In the book, each of the Major Arcana cards has a story explaining the choice of the figure by retelling a shortened version of that figure.  A nice touch, as it clearly helps the reader identify the elements suggested in the imagery and how to read the card.

The cards do follow the Raider-Waite system, with 21 recognizable Major Arcana cards, four suits of ten cards  and four court cards.  While some of the names of the Major Arcana cards are changed, they are still easily recognizable.  The Court cards remain Page, Knight, Queen and King.

Again we return to the images on the cards.  Going through the deck, the traditional elements of the cards are held on to.  We have Swords, Wands, Cups and Pentacles.  We see familiar elements, like the Two of Cups reflects the traditional meaning of lovers, often considered a minor lovers card.  We even see some of the familiar imagery of the Raider-Waite deck.  The Four of Pentacles is almost a dead ringer, with the figure seated, his feet on one each, he holds one in his lap, and one is above his head.   Behind him is the images of a town/city.  The meanings are, again, much softer than the original meaning of the card, and one which I think allows for more of a personal interpretation.

We also see some greater changes in some of the images.  The Three of Pentacles is completely changed.  Instead of the familiar scene of a “sculpture at work in a monastery” we see a woman sitting in a field sewing.  A simpler design, but it still gets across the idea of skill or trade or one who is artistic. 

If you are like me, and not all that familiar with the Welsh legends and major figures, the Major Arcana will take a bit to read through, examine and find the meanings, but I believe after a small learning curve, you will find this material easy to work with and lovely to read and understand.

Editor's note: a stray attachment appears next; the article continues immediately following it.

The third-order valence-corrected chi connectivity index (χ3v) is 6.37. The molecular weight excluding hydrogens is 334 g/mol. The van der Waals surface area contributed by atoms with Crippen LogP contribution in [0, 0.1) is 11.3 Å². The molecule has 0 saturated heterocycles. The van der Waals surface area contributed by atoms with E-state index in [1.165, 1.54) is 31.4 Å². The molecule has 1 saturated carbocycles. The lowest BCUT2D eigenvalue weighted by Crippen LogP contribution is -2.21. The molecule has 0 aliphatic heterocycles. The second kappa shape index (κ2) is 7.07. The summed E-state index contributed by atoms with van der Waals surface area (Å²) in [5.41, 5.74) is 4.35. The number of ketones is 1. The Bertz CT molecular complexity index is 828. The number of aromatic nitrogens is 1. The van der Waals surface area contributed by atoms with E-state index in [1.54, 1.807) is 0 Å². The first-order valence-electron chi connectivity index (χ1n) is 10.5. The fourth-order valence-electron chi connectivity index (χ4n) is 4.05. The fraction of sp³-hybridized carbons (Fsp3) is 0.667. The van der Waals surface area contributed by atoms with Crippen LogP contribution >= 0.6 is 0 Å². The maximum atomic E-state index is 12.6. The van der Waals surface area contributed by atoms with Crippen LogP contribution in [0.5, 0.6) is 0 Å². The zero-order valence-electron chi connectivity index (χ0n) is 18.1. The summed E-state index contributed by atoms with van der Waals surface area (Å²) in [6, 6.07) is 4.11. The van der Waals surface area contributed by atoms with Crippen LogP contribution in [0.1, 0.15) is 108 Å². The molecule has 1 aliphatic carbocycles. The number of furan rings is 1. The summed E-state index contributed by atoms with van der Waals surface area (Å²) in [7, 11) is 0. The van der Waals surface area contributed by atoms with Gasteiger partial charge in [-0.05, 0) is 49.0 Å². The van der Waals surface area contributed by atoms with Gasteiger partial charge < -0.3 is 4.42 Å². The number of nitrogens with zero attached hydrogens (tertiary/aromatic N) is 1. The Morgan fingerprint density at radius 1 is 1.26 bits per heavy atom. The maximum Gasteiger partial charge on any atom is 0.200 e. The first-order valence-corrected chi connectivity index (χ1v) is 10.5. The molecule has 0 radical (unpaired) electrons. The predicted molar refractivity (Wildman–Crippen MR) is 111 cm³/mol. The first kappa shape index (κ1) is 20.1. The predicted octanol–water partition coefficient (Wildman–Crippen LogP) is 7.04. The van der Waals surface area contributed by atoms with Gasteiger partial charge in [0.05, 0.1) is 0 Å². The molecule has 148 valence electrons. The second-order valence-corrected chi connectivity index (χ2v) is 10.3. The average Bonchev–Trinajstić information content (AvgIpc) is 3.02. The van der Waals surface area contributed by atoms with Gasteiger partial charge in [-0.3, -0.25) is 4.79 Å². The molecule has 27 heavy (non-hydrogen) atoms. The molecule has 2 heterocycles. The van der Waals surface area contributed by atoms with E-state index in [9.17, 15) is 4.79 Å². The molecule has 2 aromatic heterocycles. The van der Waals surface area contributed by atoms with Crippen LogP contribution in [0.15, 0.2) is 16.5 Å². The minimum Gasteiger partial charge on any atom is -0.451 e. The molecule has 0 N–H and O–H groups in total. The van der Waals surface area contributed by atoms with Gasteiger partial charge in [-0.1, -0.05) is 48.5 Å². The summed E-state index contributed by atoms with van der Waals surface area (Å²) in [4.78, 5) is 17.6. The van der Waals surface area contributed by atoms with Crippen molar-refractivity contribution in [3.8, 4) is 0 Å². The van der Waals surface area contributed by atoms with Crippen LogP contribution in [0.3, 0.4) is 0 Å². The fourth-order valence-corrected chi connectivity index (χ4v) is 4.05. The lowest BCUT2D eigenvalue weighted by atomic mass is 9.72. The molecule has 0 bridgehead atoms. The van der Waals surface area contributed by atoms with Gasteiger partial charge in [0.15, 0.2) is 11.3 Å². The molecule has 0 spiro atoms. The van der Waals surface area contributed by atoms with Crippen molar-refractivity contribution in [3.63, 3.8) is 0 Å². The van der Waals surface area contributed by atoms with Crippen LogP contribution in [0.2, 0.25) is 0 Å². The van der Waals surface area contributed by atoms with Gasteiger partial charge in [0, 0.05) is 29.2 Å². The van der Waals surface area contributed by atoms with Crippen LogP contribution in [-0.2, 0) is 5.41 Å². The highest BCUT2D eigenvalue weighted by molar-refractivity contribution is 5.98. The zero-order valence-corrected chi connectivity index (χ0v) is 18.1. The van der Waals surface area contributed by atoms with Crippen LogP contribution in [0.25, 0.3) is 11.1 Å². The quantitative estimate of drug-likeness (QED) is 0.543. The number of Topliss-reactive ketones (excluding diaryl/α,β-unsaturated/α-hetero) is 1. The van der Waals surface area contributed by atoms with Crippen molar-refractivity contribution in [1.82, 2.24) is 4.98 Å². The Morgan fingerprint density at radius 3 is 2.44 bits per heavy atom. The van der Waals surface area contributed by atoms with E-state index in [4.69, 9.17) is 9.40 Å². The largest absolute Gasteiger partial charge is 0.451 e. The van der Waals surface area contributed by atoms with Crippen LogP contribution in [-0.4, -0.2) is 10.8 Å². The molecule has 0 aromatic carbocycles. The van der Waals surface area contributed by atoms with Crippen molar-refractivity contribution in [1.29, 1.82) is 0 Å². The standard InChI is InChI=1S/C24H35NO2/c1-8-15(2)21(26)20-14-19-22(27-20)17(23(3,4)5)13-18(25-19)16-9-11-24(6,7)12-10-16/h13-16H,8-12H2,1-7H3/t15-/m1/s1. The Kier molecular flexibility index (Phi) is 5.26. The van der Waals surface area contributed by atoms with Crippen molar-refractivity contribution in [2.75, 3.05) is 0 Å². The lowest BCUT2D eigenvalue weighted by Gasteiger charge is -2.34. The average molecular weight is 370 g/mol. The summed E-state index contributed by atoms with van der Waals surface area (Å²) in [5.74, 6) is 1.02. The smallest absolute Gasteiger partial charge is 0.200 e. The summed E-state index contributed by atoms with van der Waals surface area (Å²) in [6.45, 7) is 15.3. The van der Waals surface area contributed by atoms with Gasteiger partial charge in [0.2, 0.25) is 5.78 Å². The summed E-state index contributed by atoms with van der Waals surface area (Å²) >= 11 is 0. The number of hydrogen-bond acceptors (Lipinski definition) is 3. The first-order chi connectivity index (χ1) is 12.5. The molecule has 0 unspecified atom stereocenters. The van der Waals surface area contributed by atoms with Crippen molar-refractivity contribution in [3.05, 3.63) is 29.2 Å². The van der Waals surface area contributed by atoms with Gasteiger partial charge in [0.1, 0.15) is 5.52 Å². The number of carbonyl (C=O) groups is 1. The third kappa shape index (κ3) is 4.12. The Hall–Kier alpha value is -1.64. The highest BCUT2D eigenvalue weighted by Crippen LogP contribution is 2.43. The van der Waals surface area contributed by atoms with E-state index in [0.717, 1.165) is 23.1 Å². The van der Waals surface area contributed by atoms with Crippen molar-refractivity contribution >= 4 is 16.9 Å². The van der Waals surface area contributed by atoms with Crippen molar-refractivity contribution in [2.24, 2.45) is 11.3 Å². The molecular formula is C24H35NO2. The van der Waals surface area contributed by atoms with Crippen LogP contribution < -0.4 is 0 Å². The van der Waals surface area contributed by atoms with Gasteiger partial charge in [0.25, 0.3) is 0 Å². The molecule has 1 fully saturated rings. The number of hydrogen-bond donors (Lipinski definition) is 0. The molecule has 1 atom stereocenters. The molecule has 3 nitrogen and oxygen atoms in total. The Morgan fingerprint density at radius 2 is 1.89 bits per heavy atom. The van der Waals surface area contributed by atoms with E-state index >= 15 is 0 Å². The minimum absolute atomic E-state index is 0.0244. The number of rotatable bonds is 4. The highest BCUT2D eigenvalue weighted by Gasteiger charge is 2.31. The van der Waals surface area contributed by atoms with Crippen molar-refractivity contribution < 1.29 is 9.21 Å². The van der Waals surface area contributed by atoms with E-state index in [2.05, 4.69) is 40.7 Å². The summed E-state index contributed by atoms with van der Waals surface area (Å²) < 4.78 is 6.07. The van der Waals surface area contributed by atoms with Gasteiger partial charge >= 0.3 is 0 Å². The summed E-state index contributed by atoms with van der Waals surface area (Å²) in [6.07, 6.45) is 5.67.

I used this deck with a few clients, and they were not just impressed with the artwork but they also were fascinated with the stories and associations.  I think this deck will fit well into my working decks.

Llewellyn has a winner here, with a lovely deck, original content and an easy to use product.  I even love the golden patterned bag with the beaded accents that holds the deck.  This will make a lovely presentation to students or as gifts for your favorite tarot reader. 

Reviewed by Boudica


Llewellyn’s 2007 Moon Sign Book – A Gardening Almanac & Guide to Conscious Living


The Llewellyn Moon Sign book is well known for two things – an almanac for the magical gardener that assists you in planting for the right time of the month and year, and for the great articles that are included for your reading pleasure.

This year is no exception.  We are treated to the well known calendar of weekly notations on planting according to the astrological and moon cycles, with comments on the astrological signs, recommendations for plant maintenance and planting and for the notation area where you can keep personal records of what you planted and how your garden grows.  There is a complete instruction section that suggests how you may want to follow the layout and utilize to your maximum advantage.

There are also hunting and fishing dates, Moon Tables, a Retrograde Planet chart for this year, as well as a time zone map and conversion table, and an interesting page on “Key Agricultural Events During the Last 50 Years” that may give you some food for thought.

Then there are the articles.  We have some really great articles.  Of interest, an article entitled  “Raising
Poultry” by Tammy Sullivan that will give you a well rounded and brief look at how chickens are raised.  Will give you some pause for thought if you are looking to add chickens to your home.

There is another article entitled “2007 Economic Forecast” by Dorothy J. Kovach that will give you much to ponder if you ever thought about investing in the stock markets.  Some good info and some good advices and some interesting astrological correlations.

There is so much more in this book.  Much of it is grown up discussion on real issues and while there are a few fluffy topics, there is more mature material in here than has been before.  A change for the better, I think, and a good reason to pick this book up and give it another look if you haven’t recently.  Much to ponder, some great ideas, and some progress into some pertinentand realistic topics.

Reviewed by Boudica


Llewellyn’s 2007 Sun Sign Book –
Horoscopes for Everyone


The Llewellyn Sun Sign Book is an astrological guide.  The book is broken down into sign by sign, month by month, and goes over some influences that may affect what you are doing for that time period.